Labor Day wraps up in LeRaysville: Parade, Civil War re-enactment part of the festivities
With green antennae and blue, bloodshot eyes, a gigantic ladybug scurried back and forth on Main Street Monday in LeRaysville.
Of course, it wasn't a real insect - anyone could see that.
Rather, it was a motorized parade vehicle that was fashioned to look like an oversized version of the familiar red and black polka-dot garden visitor.
It made its way down the street, along with the floats, vehicles and marchers in the Labor Day Parade, part of the LeRaysville-Pike Volunteer Fire Company's 67th Annual Labor Day celebration.
All along the street, people staked out their chairs, ahead of time for the 10:30 a.m. parade.
Kristy Grochocki sat in her chair, holding her baby, Rose. Her husband, Brian, and son, Nathan, 9, also attended.
Nathan liked the candy that was thrown out to parade-goers. He also liked the trucks in the parade.
"The trucks are cool," he said.
"It's an outing," said Kristy. "Everyone gets lined up."
Jen Neuber thought the weather, though hot, was a lot better than last year. This year, she said, it was "so much more enjoyable."
This year, the parade also had a bit of a Civil War flavor.
Re-enactors with "The Northeast Brigade - 141st Regiment Pennsylvania Volunteers and 4th U.S. Light Artillery" marched.
A cloud of gray gun smoke rose above their heads after they fired their weapons.
Afterwards, on the event grounds, the re-enactors retired to their camp, which had been set up near the building where the Chinese auction took place.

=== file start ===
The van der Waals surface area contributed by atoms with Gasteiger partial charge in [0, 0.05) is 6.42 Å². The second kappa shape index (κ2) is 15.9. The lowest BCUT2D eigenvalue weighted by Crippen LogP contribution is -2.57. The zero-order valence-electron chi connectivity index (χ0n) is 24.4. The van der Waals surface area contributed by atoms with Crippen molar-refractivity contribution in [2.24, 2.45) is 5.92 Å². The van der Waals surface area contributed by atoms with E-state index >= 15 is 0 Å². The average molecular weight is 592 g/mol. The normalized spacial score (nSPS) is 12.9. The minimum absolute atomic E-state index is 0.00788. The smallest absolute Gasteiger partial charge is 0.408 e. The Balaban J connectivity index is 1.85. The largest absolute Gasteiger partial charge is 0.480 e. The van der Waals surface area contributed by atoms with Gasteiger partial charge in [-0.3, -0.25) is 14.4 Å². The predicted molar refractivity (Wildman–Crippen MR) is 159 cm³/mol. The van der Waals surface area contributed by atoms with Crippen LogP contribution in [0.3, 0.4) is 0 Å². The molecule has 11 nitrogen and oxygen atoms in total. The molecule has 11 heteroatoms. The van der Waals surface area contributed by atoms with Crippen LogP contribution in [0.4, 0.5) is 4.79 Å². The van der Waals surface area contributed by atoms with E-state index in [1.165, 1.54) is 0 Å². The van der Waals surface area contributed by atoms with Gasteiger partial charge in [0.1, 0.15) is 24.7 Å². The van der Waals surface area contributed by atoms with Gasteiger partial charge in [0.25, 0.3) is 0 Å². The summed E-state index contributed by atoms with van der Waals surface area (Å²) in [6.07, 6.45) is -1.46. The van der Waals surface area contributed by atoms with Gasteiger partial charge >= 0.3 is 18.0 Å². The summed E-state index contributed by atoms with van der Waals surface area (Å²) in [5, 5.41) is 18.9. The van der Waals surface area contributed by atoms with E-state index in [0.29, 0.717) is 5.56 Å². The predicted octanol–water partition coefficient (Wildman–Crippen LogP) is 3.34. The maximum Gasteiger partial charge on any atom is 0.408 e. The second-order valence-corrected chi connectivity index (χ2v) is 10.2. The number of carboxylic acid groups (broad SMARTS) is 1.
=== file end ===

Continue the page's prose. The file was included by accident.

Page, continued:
White tents, a campfire, and people in period dress helped create the feel of the War Between the States.
One of the re-enactors, First Lt. Kurt Lafy, said the re-enactors were invited to the event.
"This is a lot of fun," he said.
Dr. Gayle Burkett took part in the re-enactment, playing the role of the regimental surgeon with the 141st.
She said doctors in the Civil War spent most of their time on amputations, but she said it's a myth that anesthesia didn't exist back then. She said ether and chloroform were used. "Very few" amputations were done without anesthesia, she said.
Doctors also spent their time on sick call, due to the fact that disease was common as a result of the "deplorable" sanitation of the camps, she said.
She said that one-half of a regiment could be lost before battle, due to diseases like dysentery, malaria, and typhoid.
Eventually, she noted, the Sanitation Commission stepped in to improve things.
According to the history.com website, the commission "sent inspectors to military camps to oversee the set up of clean water supplies, latrines, and cooking facilities," among other things.
Jim Alderson, president of the fire company, appeared happy with the three-day Labor Day event, which wrapped up Monday. It's the fire department's big fundraiser.
Despite some rain that occurred on Saturday and some rain drops Monday, he said, "we're going to have a good weekend." He said the Chinese auction had the most-ever donations.
He gave a "special thanks" to those working the booths and the ladies auxiliary, as well as the Flanagan family, which takes care of the Chinese auction.
Eric Hrin can be reached at (570) 297-5251; email: firstname.lastname@example.org.